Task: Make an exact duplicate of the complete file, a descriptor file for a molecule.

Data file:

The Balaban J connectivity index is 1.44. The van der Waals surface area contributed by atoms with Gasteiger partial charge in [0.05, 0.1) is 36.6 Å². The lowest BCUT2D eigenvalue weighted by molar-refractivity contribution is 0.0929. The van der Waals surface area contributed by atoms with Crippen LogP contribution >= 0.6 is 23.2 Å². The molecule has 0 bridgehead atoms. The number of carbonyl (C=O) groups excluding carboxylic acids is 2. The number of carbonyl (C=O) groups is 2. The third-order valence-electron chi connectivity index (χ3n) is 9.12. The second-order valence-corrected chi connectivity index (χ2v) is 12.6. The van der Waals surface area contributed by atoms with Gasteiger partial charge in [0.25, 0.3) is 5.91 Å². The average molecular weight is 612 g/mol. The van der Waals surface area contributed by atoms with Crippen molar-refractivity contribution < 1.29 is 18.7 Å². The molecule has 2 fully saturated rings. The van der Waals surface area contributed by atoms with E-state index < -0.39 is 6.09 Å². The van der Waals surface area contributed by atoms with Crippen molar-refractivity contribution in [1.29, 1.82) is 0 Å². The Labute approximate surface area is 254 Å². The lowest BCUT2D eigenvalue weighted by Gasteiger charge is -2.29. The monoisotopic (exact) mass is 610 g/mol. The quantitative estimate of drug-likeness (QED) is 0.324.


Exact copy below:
The Balaban J connectivity index is 1.44. The van der Waals surface area contributed by atoms with Gasteiger partial charge in [0.05, 0.1) is 36.6 Å². The lowest BCUT2D eigenvalue weighted by molar-refractivity contribution is 0.0929. The van der Waals surface area contributed by atoms with Crippen LogP contribution >= 0.6 is 23.2 Å². The molecule has 0 bridgehead atoms. The number of carbonyl (C=O) groups excluding carboxylic acids is 2. The number of carbonyl (C=O) groups is 2. The third-order valence-electron chi connectivity index (χ3n) is 9.12. The second-order valence-corrected chi connectivity index (χ2v) is 12.6. The van der Waals surface area contributed by atoms with Gasteiger partial charge in [0.25, 0.3) is 5.91 Å². The average molecular weight is 612 g/mol. The van der Waals surface area contributed by atoms with Crippen molar-refractivity contribution < 1.29 is 18.7 Å². The molecule has 2 fully saturated rings. The van der Waals surface area contributed by atoms with E-state index < -0.39 is 6.09 Å². The van der Waals surface area contributed by atoms with Crippen molar-refractivity contribution in [1.29, 1.82) is 0 Å². The Labute approximate surface area is 254 Å². The lowest BCUT2D eigenvalue weighted by Gasteiger charge is -2.29. The monoisotopic (exact) mass is 610 g/mol. The quantitative estimate of drug-likeness (QED) is 0.324.